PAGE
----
Need some help again 04 450

Alright finaly got my brand new cylinder and 13.5-1 piston. In the process I have hit two snags.

1. The rotational angle torque thing didnt seem to work well, the bolts were greased and I tightened the bolts to 30NM in 3 steps, and then loosened them all the way. Then I tightened them to 20NM and then tried to get the bolts to 180 in two steps. The bolts all came out to have a torque greater then 45 foot pounds to get it to the full 180.

This cant be right? I think I saw somewhere the finaly torque for the head should be 27 foot pounds? Should I take it apart and start over lest I screw something?

2. Cap caps, I took the bolts for these out in two steps and took every precaution not to screw them up. Now when I try to put them in it seems I have failed miserably. I cannot come anywhere within 5 foot pounds of torque. I can sieze the cam up by pressing down on the cap. When tightening down the cap bolts, long before the cap meets the head the cams are bound up. THere doesnt appear to be any wear on the bearing surface or on the cam accept for very very minor scuffing. Now what seems to be the problem is that valve clearences are too tight (cant tell until I get a feeler guage) but why in all hell would the clearences change? Could it be that I am not seating the big ball bearing down enough? Should I tap it down witha rubber hammer? and then try again. Either way it seems there isnt enough clearance for the lobes no matter what.

Any help would be appretiated.. thanks guys

When you follow the manual with the 180 degree method, the torque on the head bolts is much higher than 27 ft-lbs, but I did it by the book, and haven't had a problem. Cam caps. I would mark your bearing/journal surfaces with black marker or someting like that, and try to find out where it is hanging up. You might try giving your ball bearing a very light tap to help seat it, but it shouldn't take much. Finally, I am assuming you aren't trying to put the cams in with the lobes down, right?

For the cams that was going to be my guess too. Make sure the lobes aren't anywhere near the valves. Just the pressure of the valve springs is enough to make the cam hard to turn by hand. Also be sure you're using some assembly lube in there.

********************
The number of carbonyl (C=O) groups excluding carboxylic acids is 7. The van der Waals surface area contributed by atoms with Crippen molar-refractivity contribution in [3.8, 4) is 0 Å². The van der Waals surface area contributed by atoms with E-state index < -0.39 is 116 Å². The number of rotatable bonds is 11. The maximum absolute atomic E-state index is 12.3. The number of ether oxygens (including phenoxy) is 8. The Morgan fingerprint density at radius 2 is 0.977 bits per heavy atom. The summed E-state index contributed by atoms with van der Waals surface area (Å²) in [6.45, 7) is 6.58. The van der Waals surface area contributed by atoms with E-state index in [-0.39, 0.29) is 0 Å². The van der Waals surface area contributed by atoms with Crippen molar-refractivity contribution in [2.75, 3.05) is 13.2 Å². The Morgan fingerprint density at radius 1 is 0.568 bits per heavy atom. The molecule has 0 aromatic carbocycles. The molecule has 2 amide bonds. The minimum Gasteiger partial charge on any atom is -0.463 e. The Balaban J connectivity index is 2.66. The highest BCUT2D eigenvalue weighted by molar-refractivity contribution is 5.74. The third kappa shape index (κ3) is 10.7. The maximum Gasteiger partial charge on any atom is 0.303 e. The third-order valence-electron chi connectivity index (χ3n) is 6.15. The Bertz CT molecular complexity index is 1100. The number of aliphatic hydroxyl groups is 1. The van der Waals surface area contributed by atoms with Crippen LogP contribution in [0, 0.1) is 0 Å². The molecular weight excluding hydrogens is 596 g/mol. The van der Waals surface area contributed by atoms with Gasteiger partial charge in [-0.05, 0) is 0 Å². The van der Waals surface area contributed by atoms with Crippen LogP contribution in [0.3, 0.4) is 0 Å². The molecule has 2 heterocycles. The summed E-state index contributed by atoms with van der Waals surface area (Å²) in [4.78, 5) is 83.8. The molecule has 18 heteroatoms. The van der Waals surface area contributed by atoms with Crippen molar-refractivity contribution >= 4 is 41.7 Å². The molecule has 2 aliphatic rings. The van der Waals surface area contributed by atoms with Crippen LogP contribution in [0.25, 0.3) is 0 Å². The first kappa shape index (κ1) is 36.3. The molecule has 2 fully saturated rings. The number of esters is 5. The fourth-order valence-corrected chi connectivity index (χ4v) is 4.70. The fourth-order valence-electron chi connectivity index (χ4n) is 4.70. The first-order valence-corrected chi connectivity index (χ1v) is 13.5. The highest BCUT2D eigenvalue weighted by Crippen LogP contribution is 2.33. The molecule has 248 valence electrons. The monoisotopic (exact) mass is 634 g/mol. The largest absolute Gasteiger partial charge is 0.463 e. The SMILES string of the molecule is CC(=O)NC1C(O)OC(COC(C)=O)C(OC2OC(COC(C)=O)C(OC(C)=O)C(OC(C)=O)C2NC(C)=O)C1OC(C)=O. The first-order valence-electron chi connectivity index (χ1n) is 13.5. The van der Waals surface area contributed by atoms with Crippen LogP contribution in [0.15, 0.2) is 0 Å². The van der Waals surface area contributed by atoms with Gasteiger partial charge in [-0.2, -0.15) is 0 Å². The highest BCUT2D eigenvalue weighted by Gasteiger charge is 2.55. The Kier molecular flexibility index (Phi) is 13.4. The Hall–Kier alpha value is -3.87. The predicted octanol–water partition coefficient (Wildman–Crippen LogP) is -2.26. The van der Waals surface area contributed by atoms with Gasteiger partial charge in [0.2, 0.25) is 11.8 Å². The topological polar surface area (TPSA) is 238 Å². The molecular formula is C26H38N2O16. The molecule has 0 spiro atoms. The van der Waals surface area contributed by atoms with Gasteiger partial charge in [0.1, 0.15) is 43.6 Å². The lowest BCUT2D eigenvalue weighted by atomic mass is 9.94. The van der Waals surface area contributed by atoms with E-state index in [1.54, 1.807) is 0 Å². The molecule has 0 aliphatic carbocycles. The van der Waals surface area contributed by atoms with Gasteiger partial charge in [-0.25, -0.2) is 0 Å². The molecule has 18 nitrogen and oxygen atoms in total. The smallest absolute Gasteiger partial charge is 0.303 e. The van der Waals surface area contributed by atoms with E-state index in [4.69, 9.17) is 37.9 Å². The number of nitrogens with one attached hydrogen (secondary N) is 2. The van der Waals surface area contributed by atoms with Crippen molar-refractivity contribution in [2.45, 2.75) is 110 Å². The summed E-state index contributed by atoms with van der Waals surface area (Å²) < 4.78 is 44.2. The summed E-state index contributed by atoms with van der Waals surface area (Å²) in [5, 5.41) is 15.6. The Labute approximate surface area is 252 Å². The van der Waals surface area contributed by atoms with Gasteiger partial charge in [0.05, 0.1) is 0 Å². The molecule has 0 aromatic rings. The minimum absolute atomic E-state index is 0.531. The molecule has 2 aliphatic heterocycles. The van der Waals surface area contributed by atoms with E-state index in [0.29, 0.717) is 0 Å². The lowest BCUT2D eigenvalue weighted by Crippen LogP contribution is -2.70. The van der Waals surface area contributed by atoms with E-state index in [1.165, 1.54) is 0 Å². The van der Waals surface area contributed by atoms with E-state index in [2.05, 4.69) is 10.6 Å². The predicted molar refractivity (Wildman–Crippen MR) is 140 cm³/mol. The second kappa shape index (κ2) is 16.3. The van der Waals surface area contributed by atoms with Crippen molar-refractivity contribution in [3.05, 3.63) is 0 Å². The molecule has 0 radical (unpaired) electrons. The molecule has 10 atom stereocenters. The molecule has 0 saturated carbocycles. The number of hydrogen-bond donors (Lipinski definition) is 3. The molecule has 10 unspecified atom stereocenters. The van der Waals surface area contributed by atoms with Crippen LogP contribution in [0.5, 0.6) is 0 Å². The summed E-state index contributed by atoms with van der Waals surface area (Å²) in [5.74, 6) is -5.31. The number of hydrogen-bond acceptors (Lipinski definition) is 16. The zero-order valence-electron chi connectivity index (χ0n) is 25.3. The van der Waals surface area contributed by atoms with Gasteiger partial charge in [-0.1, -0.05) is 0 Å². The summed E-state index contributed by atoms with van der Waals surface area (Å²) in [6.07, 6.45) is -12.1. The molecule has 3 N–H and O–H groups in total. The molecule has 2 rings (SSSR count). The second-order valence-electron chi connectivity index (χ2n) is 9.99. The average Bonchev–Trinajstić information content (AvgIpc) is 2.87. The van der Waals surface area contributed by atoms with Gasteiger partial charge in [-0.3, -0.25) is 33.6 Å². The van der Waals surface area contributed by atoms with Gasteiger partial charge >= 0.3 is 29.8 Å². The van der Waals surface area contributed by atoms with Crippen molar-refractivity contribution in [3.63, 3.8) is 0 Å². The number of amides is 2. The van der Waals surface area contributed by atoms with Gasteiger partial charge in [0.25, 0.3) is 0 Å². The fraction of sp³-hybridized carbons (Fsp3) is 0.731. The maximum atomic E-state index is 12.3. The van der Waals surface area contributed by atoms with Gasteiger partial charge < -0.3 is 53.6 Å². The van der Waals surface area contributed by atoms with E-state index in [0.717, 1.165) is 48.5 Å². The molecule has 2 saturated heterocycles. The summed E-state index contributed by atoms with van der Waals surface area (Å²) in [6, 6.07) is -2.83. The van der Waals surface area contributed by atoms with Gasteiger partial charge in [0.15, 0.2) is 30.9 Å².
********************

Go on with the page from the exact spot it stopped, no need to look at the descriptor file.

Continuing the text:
First, on the head, never loosen the head bolts after torquing them without replacing the head gasket. Yes, you can get away with it, and yes, I've even done myself in a pinch, BUT, to do so is pushing your luck pretty hard.

On the cams, I don't know what torque value you're using, but 7.2 ft/lbs (86 in/lbs) is too high, IMO, and it is my understanding that Yamaha lowered it for the '05 manual. I use 75 in/lbs (6 ft/lb) on both bikes, and I have no problems with either.

In the manual, the procedure for checking cam clearance is shown. Get the Plasti-Guage at any auto parts store. It comes in two (or more) sizes, so get the one for the right clearance range. To correct a slightly low clearance situation, get a sheet or strip of emery cloth of about 300-400 grit, and tear a strip about a foot long. or as long as you can, and about 1/4-5/16" wide. Clamp the cam very carefully between two pieces of wood, and wind the emery cloth around the shaft so it goes completely around at least once, hold one end in each hand and polish the entire length of that section. Check your progress occasionally, and be certain you get it completely clean and free of grit before checking the fit in the engine.